The Impending Collapse of the Whole-Brain Definition of Death
Veatch (Robert M.)
Source: The Hastings Center Report, Vol. 23, No. 4 (Jul. - Aug., 1993), pp. 18-24
Paper - Abstract

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Author’s Abstract

  1. No one really believes that literally all functions of the entire brain must be lost for an individual to be dead.
  2. A better definition of death involves a higher brain orientation.

Author’s Introduction
  1. For many years there has been lingering doubt, at least among theorists, that the currently fashionable "whole-brain-oriented" definition of death has things exactly right.
  2. I myself have long resisted the term "brain death1" and will use it only in quotation marks to indicate the still common, if ambiguous, usage. The term is ambiguous because it fails to distinguish between the biological claim that the brain is dead and the social/legal/moral claim that the individual as a whole is dead because the brain is dead.
  3. An even greater problem with the term arises from the lingering doubt that individuals with dead brains are really dead. Hence, even physicians are sometimes heard to say that the patient "suffered brain death2" one day and "died" the following day. It is better to say that he "died" on the first day, the day the brain was determined to be dead, and that the cadaver's other bodily functions ceased the following day.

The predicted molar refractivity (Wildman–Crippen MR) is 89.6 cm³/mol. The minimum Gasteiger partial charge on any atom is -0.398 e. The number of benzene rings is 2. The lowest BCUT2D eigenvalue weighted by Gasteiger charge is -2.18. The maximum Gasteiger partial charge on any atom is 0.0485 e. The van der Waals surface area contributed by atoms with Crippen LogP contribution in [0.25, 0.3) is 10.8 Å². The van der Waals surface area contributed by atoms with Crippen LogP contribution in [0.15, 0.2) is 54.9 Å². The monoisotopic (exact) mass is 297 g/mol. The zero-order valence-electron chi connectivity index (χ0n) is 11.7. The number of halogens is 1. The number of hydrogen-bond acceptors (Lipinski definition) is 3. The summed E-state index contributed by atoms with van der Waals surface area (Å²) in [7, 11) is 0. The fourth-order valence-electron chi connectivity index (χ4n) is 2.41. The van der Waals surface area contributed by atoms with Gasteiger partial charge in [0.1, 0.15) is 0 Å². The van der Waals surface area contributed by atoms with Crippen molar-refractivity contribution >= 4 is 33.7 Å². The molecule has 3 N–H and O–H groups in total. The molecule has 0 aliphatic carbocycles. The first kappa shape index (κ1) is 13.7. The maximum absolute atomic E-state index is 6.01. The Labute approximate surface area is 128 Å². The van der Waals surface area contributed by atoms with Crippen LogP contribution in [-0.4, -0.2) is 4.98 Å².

4. For these reasons I insist on speaking of persons with dead brains as individuals who are dead, not merely persons who are "brain dead." The presently accepted standard definition, the Uniform Determination of Death Act, specifies that an individual is dead who has sustained "irreversible cessation of all functions of the entire brain, including the brain stem." It also provides an alternative definition specifying that an individual is also dead who has sustained "irreversible cessation of circulatory and respiratory functions."
  5. The President's Commission for the Study of Ethical Problems in Medicine and Biomedical and Behavioral Research made clear, however, that circulatory and respiratory function loss are important only as indirect indicators that the brain has been permanently destroyed (p. 74)

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